using the arrow buttons.
by clicking on the page.
the page around when zoomed in by dragging it.
the zoom using the slider when zoomed-in.
by clicking on the zoomed-in page.
by entering text in the search field, and select "This Issue" or "All Issues"
by clicking on thumbnails to select pages, and then press the print button.
displays sections with thumbnails and descriptions.
displays a slider of thumbnails. Click on a page to jump.
allows you to browse the full archive.
about your subscription?
Buddhadharma : Summer 2010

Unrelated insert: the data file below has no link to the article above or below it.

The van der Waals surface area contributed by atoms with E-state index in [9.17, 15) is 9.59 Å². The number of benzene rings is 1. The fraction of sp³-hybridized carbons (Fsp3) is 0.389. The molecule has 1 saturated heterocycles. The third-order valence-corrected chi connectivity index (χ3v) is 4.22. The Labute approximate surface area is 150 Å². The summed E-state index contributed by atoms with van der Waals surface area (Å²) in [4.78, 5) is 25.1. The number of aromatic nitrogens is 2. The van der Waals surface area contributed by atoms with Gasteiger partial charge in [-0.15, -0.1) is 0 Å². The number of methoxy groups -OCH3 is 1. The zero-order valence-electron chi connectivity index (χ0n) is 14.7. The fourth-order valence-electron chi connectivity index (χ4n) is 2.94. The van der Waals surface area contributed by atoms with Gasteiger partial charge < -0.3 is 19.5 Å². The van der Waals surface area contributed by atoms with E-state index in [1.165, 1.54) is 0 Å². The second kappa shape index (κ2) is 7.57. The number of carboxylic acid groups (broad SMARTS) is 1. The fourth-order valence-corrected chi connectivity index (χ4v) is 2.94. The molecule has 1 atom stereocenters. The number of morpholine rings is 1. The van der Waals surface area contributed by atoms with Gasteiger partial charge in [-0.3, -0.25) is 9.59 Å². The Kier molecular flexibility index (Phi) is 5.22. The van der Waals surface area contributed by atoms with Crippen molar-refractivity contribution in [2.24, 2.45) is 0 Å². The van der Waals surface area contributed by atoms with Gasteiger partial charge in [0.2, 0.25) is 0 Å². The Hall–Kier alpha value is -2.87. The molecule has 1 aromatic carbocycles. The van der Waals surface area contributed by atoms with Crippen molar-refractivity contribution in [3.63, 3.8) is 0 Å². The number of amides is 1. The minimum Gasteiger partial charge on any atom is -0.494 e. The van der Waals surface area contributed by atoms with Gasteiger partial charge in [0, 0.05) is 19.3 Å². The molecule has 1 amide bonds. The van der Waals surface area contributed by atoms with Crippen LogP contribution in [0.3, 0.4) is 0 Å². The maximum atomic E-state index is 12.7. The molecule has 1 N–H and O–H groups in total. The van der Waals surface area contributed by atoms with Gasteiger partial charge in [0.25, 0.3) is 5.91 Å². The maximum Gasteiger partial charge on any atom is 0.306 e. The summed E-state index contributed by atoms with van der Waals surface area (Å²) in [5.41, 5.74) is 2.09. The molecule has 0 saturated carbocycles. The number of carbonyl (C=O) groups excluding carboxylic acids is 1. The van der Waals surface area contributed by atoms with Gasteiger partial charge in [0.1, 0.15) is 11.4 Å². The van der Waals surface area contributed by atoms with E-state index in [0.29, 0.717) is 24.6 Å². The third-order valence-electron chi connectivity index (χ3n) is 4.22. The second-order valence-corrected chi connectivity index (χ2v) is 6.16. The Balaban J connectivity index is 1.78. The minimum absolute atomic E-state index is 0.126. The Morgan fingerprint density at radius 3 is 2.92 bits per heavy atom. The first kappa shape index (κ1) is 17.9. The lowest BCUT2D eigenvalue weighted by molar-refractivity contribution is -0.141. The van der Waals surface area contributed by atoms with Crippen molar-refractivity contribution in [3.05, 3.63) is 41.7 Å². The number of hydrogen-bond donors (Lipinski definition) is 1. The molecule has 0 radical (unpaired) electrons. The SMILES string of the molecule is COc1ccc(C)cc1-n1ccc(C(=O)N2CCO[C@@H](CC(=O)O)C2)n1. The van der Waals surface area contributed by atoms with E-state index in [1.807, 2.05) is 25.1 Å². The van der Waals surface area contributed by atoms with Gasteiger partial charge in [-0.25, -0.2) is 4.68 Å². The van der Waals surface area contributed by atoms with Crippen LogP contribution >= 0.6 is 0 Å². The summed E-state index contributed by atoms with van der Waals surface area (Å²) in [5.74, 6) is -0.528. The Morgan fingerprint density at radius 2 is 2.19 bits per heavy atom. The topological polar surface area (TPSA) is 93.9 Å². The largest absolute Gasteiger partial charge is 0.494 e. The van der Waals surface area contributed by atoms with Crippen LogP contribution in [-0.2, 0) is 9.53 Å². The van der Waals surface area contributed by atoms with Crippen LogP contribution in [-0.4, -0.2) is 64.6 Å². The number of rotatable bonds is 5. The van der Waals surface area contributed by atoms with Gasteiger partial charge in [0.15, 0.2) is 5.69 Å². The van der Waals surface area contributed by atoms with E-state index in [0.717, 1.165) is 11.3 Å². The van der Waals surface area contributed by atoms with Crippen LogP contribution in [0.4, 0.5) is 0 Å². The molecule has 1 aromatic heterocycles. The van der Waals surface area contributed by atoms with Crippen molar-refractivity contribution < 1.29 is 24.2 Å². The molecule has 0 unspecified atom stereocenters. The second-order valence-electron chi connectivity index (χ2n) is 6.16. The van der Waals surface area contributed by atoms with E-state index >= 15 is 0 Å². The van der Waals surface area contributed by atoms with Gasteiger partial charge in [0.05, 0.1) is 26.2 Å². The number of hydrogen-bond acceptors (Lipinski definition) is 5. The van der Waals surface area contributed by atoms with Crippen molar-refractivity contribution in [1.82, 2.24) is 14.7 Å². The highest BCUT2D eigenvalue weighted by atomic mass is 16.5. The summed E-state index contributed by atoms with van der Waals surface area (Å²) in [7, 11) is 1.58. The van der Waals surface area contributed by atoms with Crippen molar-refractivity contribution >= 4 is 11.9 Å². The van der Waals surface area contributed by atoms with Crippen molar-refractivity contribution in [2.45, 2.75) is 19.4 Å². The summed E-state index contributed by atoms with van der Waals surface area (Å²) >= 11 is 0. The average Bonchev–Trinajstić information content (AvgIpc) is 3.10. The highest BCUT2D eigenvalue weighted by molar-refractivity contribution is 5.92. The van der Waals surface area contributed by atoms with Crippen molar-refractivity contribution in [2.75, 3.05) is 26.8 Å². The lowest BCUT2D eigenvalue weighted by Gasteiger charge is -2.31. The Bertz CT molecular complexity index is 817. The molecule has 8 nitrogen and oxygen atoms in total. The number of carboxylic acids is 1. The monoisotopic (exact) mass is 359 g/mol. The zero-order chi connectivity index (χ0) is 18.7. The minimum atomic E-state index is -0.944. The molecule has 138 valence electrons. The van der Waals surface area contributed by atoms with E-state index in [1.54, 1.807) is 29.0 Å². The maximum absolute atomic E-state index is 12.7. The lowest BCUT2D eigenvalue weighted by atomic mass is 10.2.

BUDDHADHARMA: THE PRACTITIONER’S QUARTERLY SUMMER 20 1 0 96 The Heat of the Moment In the Puttamansa Sutta, the Buddha talks of a man being dragged to a pit of hot coals. Many middle-aged women who practice meditation have had direct experience of this feeling. For me it began at a six-day retreat with Thich Nhat Hanh in Colorado, late in the summer of 2003. This was the longest retreat I had attended, and I was concerned that my legs would ache and fall asleep. As it turned out, seated meditation wasn’t a problem; overheated meditation was. On the second day of the retreat I sat with closed eyes on my purple cushion and black pad, with hands cupped in my lap and thumbs touching. A small nuclear device seemed to go off in my solar plexus, radiating fallout throughout my body. This was not a flush from too much niacin—I was simply turn- ing into a small furnace. I wondered whether the drafty, chilly zendos of many meditation centers had explored heating their halls with menopausal women. I had been taking black cohosh and proges- terone for menopause symptoms. These rem- edies had previously proved sufficient, but on that day a new sensation manifested: the mar- row of my bones seemed to be boiling and it felt as though steam was rising from my skin. Where two parts of my body touched—behind the kneecaps of folded legs or in the pits of folded arms—the steam condensed into a film of sweat. Dampness covered my upper lip and my neck at the hairline and my forehead under my bangs. I felt like an iron that might scorch my pillow if I sat too long. I repeatedly wondered: Can I stay still? Can I stay seated? Will this too pass? Will I burst into flames? On the positive side, there is nothing like a hot flash to keep you in the present moment. For me it went something like this: Don’t pant. Keep breathing. I was the bright tip of a stick of smokeless incense. Hotter, hotter, hotter... It’s done! The flash, really a steady burn, always ended suddenly, making me want to catch my breath. Inhale. Exhale. I felt my head relax in the sudden relief of coolness. Outside, walking meditation never felt so good—fresh air moderating the fire within. I began estrogen therapy shortly after the retreat, but the symptoms came back when I stopped taking it four years later. They have continued to this day, although fewer and slightly reduced in intensity. These days, my meditation shawl starts up on my shoulders and then drops down to my waist, a cloth thermometer showing fluctuations in my core temperature. Socks on, then off. Unbutton anything that’s not too revealing, turn back cuffs, and pull up sleeves. I try to match these movements with walking meditation. I have found I tolerate the hot flashes bet- ter, and even see some benefits for my medi- tation practice. These periodic episodes have taught me to practice with what is, in the present moment (at least in my body). I know each episode will have a beginning, middle, and end, so I can be more patient with the process. I no longer fight the heat, or harbor delusions that I have control over my body, let alone any other phenomena. Now I use the sensations as an object of my meditation. I imagine the perspiration as purifi- cation, as a steam bath, removing poisons from my body. I look for positive aspects: all this extra warmth has to be good for my joints! I contemplate the four elements. Fire seems to predominate in me at this minute, but there is water in my sweat and air in my breath and the earth under my legs. SANDRA SUZANNE MURRAY was ordained in 2005 in the Order of Interbeing established by Thich Nhat Hanh. She is a founding member and practice leader at Flowing Mountains Sangha in Helena, Montana. Journeys By Sandra S. Murray ILLUSTRATION KIM SCAFURO